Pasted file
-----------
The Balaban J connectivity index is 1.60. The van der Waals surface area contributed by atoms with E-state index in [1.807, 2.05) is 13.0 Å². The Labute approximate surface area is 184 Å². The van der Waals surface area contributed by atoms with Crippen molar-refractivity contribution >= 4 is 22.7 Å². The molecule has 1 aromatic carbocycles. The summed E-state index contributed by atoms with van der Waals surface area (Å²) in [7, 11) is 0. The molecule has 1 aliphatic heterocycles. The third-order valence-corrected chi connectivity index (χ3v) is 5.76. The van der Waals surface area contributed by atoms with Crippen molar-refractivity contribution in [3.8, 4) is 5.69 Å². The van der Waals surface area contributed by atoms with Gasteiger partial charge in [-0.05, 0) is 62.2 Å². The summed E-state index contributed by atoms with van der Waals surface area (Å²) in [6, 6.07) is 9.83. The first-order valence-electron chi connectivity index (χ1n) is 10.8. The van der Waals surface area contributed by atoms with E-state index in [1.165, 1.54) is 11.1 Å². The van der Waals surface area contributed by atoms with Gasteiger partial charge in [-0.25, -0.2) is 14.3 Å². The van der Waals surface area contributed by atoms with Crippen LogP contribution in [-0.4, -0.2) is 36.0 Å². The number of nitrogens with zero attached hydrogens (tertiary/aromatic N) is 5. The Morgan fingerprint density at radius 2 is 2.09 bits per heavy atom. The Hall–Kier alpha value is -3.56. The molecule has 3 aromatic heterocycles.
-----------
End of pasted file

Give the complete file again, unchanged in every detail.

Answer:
The Balaban J connectivity index is 1.60. The van der Waals surface area contributed by atoms with E-state index in [1.807, 2.05) is 13.0 Å². The Labute approximate surface area is 184 Å². The van der Waals surface area contributed by atoms with Crippen molar-refractivity contribution >= 4 is 22.7 Å². The molecule has 1 aromatic carbocycles. The summed E-state index contributed by atoms with van der Waals surface area (Å²) in [7, 11) is 0. The molecule has 1 aliphatic heterocycles. The third-order valence-corrected chi connectivity index (χ3v) is 5.76. The van der Waals surface area contributed by atoms with Crippen molar-refractivity contribution in [3.8, 4) is 5.69 Å². The van der Waals surface area contributed by atoms with Gasteiger partial charge in [-0.05, 0) is 62.2 Å². The summed E-state index contributed by atoms with van der Waals surface area (Å²) in [6, 6.07) is 9.83. The first-order valence-electron chi connectivity index (χ1n) is 10.8. The van der Waals surface area contributed by atoms with E-state index in [1.165, 1.54) is 11.1 Å². The van der Waals surface area contributed by atoms with Gasteiger partial charge in [-0.25, -0.2) is 14.3 Å². The van der Waals surface area contributed by atoms with Crippen LogP contribution in [-0.4, -0.2) is 36.0 Å². The number of nitrogens with zero attached hydrogens (tertiary/aromatic N) is 5. The Morgan fingerprint density at radius 2 is 2.09 bits per heavy atom. The Hall–Kier alpha value is -3.56. The molecule has 3 aromatic heterocycles.